I am an incarcerated New Afrikan Black male, 40, 5’7″, 175lbs, brown eyes, non-smoker, no kids, vegetarian, athletic, anti-sexist, spontaneous, intelligent, socially-conscious, revolutionary-minded, internationalist, easy to communicate with, mentally and emotionally disciplined, and maintains a positive, optimistic attitude when when faced with the many struggles of life.
I have been incarcerated here in the Commonwealth of Virginia since January of 1995. Prior to my imprisonment, I was living in the city of Richmond, Virginia, where I was born and raised on the south side. I am the youngest out of three brothers and three sisters and the son of a deceased father. My mother is the greatest love of my life and one my biggest supporters.
My path to prison began when I started using and abusing drugs and alcohol and when I dropped out of a failed public school system in the 9th grade.
Thus, began my path down the school-to-prison pipeline and the beginning of a life of crime in a city which was then labeled the murder capital of the entire U.S. Had I not come to prison at the age if 18, I most certainly would’ve been the victim of a homicide.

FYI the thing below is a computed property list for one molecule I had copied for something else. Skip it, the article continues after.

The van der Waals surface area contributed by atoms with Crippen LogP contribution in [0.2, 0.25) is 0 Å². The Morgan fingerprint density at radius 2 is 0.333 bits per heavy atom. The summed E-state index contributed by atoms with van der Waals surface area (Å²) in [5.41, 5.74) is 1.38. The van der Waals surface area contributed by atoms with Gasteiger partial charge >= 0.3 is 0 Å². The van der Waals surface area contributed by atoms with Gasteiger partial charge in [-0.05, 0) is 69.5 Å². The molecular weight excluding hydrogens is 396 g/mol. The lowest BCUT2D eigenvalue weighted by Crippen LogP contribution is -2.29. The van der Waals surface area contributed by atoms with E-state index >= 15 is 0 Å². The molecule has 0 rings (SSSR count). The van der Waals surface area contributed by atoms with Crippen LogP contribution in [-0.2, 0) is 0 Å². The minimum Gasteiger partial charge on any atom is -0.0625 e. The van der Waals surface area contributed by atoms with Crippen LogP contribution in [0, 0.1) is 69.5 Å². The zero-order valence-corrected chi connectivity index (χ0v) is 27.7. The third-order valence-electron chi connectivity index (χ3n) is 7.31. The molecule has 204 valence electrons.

And once I entered prison, I immediately began the arduous task of transforming my antisocial, criminal mentality into a forward-thinking, revolutionary mentality so that when I am finally released from this concrete jungle, I will be a positive and powerful force and influence among the disenchanted and disadvantaged youth of my family and in my community.
By Uhuru B. Rowe September 28, 2018 E-mail: firstname.lastname@example.org First and foremost, I want to express my heartfelt appreciation and gratitude for everyone who took the time to write letters and make phone calls to the Governor of Virginia on my behalf urging him to grant me clemency. Your love and support brought an increased … Continue reading 23 Years A Prisoner: My Struggle For Freedom Continues
By Uhuru B. Rowe September 1, 2018 E-mail: email@example.com “While brutality and murders committed by police officers — particularly against unarmed black men — have gained increased public attention over the past few years, the deaths of people in jail due to the negligence or deliberate indifference of corrections staff rarely register even a blip … Continue reading Another Death, Another Lockdown at Sussex 2 State Prison